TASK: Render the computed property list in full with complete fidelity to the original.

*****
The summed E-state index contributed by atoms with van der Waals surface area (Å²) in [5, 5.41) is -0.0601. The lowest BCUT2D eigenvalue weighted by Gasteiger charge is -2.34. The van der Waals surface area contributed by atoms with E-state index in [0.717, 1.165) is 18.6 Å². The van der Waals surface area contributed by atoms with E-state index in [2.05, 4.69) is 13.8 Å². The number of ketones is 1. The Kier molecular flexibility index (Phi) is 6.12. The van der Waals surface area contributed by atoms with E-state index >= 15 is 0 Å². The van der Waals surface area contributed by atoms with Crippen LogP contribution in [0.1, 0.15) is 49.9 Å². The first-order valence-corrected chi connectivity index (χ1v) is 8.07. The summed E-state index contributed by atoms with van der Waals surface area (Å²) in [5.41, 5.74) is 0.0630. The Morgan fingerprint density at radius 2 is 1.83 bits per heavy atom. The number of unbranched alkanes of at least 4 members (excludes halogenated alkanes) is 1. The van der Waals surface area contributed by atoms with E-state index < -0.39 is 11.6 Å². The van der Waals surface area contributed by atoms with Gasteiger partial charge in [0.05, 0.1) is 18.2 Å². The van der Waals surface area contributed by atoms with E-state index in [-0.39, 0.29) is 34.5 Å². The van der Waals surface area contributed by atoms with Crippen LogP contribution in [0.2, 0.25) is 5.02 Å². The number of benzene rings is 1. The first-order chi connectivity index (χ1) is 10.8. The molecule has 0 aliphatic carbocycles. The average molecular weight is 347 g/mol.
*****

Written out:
The summed E-state index contributed by atoms with van der Waals surface area (Å²) in [5, 5.41) is -0.0601. The lowest BCUT2D eigenvalue weighted by Gasteiger charge is -2.34. The van der Waals surface area contributed by atoms with E-state index in [0.717, 1.165) is 18.6 Å². The van der Waals surface area contributed by atoms with E-state index in [2.05, 4.69) is 13.8 Å². The number of ketones is 1. The Kier molecular flexibility index (Phi) is 6.12. The van der Waals surface area contributed by atoms with E-state index >= 15 is 0 Å². The van der Waals surface area contributed by atoms with Crippen LogP contribution in [0.1, 0.15) is 49.9 Å². The first-order valence-corrected chi connectivity index (χ1v) is 8.07. The summed E-state index contributed by atoms with van der Waals surface area (Å²) in [5.41, 5.74) is 0.0630. The Morgan fingerprint density at radius 2 is 1.83 bits per heavy atom. The number of unbranched alkanes of at least 4 members (excludes halogenated alkanes) is 1. The van der Waals surface area contributed by atoms with E-state index < -0.39 is 11.6 Å². The van der Waals surface area contributed by atoms with Gasteiger partial charge in [0.05, 0.1) is 18.2 Å². The van der Waals surface area contributed by atoms with E-state index in [-0.39, 0.29) is 34.5 Å². The van der Waals surface area contributed by atoms with Crippen LogP contribution in [0.2, 0.25) is 5.02 Å². The number of benzene rings is 1. The first-order chi connectivity index (χ1) is 10.8. The molecule has 0 aliphatic carbocycles. The average molecular weight is 347 g/mol.